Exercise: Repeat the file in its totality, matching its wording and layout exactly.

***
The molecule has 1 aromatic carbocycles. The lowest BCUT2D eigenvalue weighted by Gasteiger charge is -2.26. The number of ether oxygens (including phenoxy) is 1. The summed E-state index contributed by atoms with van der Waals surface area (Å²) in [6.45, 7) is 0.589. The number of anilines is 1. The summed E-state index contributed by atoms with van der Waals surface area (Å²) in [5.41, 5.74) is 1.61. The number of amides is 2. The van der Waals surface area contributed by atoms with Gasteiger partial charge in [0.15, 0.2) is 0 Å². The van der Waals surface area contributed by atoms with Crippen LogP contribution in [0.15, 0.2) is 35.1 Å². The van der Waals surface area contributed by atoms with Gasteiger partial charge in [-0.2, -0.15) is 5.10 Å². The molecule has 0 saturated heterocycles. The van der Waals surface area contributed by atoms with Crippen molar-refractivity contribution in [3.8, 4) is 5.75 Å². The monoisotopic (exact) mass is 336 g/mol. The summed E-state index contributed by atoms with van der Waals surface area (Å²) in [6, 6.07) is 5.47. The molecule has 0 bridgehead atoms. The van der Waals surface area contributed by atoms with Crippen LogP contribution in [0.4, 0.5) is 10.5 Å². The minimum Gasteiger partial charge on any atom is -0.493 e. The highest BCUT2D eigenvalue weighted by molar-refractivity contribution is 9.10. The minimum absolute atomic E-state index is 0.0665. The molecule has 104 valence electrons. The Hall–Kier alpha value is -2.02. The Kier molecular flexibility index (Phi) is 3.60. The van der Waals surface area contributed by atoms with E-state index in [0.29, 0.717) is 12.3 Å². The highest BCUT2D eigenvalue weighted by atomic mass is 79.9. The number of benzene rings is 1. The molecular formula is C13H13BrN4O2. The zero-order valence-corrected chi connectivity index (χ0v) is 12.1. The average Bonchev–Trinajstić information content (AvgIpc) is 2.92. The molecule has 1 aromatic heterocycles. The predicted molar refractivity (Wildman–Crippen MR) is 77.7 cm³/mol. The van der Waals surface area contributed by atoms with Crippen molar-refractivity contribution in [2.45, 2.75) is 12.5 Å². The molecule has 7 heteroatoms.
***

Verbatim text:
The molecule has 1 aromatic carbocycles. The lowest BCUT2D eigenvalue weighted by Gasteiger charge is -2.26. The number of ether oxygens (including phenoxy) is 1. The summed E-state index contributed by atoms with van der Waals surface area (Å²) in [6.45, 7) is 0.589. The number of anilines is 1. The summed E-state index contributed by atoms with van der Waals surface area (Å²) in [5.41, 5.74) is 1.61. The number of amides is 2. The van der Waals surface area contributed by atoms with Gasteiger partial charge in [0.15, 0.2) is 0 Å². The van der Waals surface area contributed by atoms with Crippen LogP contribution in [0.15, 0.2) is 35.1 Å². The van der Waals surface area contributed by atoms with Gasteiger partial charge in [-0.2, -0.15) is 5.10 Å². The molecule has 0 saturated heterocycles. The van der Waals surface area contributed by atoms with Crippen molar-refractivity contribution in [3.8, 4) is 5.75 Å². The monoisotopic (exact) mass is 336 g/mol. The summed E-state index contributed by atoms with van der Waals surface area (Å²) in [6, 6.07) is 5.47. The molecule has 0 bridgehead atoms. The van der Waals surface area contributed by atoms with Crippen LogP contribution in [0.4, 0.5) is 10.5 Å². The minimum Gasteiger partial charge on any atom is -0.493 e. The highest BCUT2D eigenvalue weighted by molar-refractivity contribution is 9.10. The minimum absolute atomic E-state index is 0.0665. The molecule has 104 valence electrons. The Hall–Kier alpha value is -2.02. The Kier molecular flexibility index (Phi) is 3.60. The van der Waals surface area contributed by atoms with E-state index in [0.29, 0.717) is 12.3 Å². The highest BCUT2D eigenvalue weighted by atomic mass is 79.9. The number of benzene rings is 1. The molecular formula is C13H13BrN4O2. The zero-order valence-corrected chi connectivity index (χ0v) is 12.1. The average Bonchev–Trinajstić information content (AvgIpc) is 2.92. The molecule has 1 aromatic heterocycles. The predicted molar refractivity (Wildman–Crippen MR) is 77.7 cm³/mol. The van der Waals surface area contributed by atoms with Crippen molar-refractivity contribution in [2.45, 2.75) is 12.5 Å². The molecule has 7 heteroatoms.